Dutch Prime Minister Mark Rutte was on track to win a fourth term in office on Wednesday, with his conservative party leading exit polls in elections dominated by the coronavirus pandemic, APA reports citing Reuters.
Rutte’s VVD party was projected to take 36 out 150 seats in the lower house, a clear mandate to form a new coalition government. The pro-EU, centre-left D-66 was seen coming in second place with 27 seats, the exit poll showed.
The initial numbers from the poll indicated that Rutte will need to form a coalition with at least two other parties to get a majority of 76 seats in parliament.
Among major parties, the anti-Islam Freedom Party of lawmaker Geert Wilders was set to lose 3 seats to 17, coalition member Christian Democrats lost 5, and Labour was flat.
In a sign of a further splintering of the electorate that has made it hard to form a stable government in recent years, a record 17 parties were set to get at least one seat while only the three biggest parties won more than 10% of the total vote.
With the pan-European Volt party expected to enter parliament with three seats, explicitly pro-E.U. parties combined were projected to have won 20% of the vote, inching ahead of the three eurosceptic far-right parties together.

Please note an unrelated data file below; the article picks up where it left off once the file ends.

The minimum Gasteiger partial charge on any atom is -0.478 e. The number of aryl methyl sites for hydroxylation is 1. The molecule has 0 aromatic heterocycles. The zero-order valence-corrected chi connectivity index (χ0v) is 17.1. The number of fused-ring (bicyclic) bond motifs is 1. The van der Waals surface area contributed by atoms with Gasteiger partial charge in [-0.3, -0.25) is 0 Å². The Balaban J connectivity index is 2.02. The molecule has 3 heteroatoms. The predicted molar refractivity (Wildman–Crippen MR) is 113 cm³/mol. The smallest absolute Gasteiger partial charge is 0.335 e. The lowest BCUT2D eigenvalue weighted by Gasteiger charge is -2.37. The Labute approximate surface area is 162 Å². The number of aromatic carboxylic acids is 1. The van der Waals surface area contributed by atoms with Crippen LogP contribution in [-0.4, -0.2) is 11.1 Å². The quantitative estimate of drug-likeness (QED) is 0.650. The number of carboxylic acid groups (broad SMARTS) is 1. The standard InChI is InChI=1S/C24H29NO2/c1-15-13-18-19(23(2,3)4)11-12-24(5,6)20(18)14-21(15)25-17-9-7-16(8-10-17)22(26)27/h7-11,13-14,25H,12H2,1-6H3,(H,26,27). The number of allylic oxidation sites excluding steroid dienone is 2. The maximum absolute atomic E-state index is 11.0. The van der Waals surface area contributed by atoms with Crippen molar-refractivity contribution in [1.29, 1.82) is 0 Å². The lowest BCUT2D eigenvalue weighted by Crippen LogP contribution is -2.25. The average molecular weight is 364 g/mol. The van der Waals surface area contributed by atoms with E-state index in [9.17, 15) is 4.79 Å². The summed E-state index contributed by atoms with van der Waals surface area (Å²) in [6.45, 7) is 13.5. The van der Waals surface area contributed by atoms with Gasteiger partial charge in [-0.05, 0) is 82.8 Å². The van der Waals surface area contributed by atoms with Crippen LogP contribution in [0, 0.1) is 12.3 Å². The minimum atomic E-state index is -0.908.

The Netherlands is one of the first major European Union economies to hold elections during the COVID-19 crisis, and voting was held over three days to prevent the spread of the virus, which has killed more than 16,000 people in the nation of 17 million.
With a night-time curfew in place due to continuing high infection rates, and a ban on public gatherings during the day, the campaign was conducted mostly through television debates.
Election night was also stripped of the usual scenes of halls full of cheering or disappointed party members, with political leaders limited to giving televised statements.
By the end of voting turnout was 83%, compared to 82% four years ago.
The largest three parties aside from the Freedom party are likely to form a new government with one or two other parties, in a process which may take months.